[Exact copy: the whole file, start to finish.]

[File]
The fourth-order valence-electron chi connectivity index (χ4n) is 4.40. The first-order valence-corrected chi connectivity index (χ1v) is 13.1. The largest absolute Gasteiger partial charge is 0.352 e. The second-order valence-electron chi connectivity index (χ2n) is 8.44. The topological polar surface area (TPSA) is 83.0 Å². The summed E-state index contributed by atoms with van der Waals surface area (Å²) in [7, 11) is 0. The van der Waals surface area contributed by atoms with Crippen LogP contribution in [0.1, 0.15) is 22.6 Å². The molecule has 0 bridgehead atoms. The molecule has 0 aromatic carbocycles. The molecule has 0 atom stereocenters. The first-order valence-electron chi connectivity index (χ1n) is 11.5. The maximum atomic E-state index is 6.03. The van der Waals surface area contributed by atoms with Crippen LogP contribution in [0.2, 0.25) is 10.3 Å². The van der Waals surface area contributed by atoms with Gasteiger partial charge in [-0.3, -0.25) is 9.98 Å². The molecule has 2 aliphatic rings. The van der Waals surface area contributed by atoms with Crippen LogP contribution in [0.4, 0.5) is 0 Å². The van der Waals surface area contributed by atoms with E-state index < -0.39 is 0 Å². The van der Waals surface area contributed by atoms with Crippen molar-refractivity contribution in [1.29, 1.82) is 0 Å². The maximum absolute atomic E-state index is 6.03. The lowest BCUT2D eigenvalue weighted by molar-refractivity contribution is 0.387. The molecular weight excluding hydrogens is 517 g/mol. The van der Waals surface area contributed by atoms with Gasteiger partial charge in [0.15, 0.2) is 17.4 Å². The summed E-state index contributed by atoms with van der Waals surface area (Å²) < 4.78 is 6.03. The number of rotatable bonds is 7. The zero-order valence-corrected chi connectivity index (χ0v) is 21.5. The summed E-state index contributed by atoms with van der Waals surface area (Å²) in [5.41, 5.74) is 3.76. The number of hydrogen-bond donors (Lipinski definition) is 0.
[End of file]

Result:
The fourth-order valence-electron chi connectivity index (χ4n) is 4.40. The first-order valence-corrected chi connectivity index (χ1v) is 13.1. The largest absolute Gasteiger partial charge is 0.352 e. The second-order valence-electron chi connectivity index (χ2n) is 8.44. The topological polar surface area (TPSA) is 83.0 Å². The summed E-state index contributed by atoms with van der Waals surface area (Å²) in [7, 11) is 0. The van der Waals surface area contributed by atoms with Crippen LogP contribution in [0.1, 0.15) is 22.6 Å². The molecule has 0 bridgehead atoms. The molecule has 0 aromatic carbocycles. The molecule has 0 atom stereocenters. The first-order valence-electron chi connectivity index (χ1n) is 11.5. The maximum atomic E-state index is 6.03. The van der Waals surface area contributed by atoms with Crippen LogP contribution in [0.2, 0.25) is 10.3 Å². The van der Waals surface area contributed by atoms with Gasteiger partial charge in [-0.3, -0.25) is 9.98 Å². The molecule has 2 aliphatic rings. The van der Waals surface area contributed by atoms with Crippen LogP contribution in [0.4, 0.5) is 0 Å². The van der Waals surface area contributed by atoms with E-state index < -0.39 is 0 Å². The van der Waals surface area contributed by atoms with Crippen molar-refractivity contribution in [1.29, 1.82) is 0 Å². The maximum absolute atomic E-state index is 6.03. The lowest BCUT2D eigenvalue weighted by molar-refractivity contribution is 0.387. The molecular weight excluding hydrogens is 517 g/mol. The van der Waals surface area contributed by atoms with Gasteiger partial charge in [0.15, 0.2) is 17.4 Å². The summed E-state index contributed by atoms with van der Waals surface area (Å²) < 4.78 is 6.03. The number of rotatable bonds is 7. The zero-order valence-corrected chi connectivity index (χ0v) is 21.5. The summed E-state index contributed by atoms with van der Waals surface area (Å²) in [5.41, 5.74) is 3.76. The number of hydrogen-bond donors (Lipinski definition) is 0.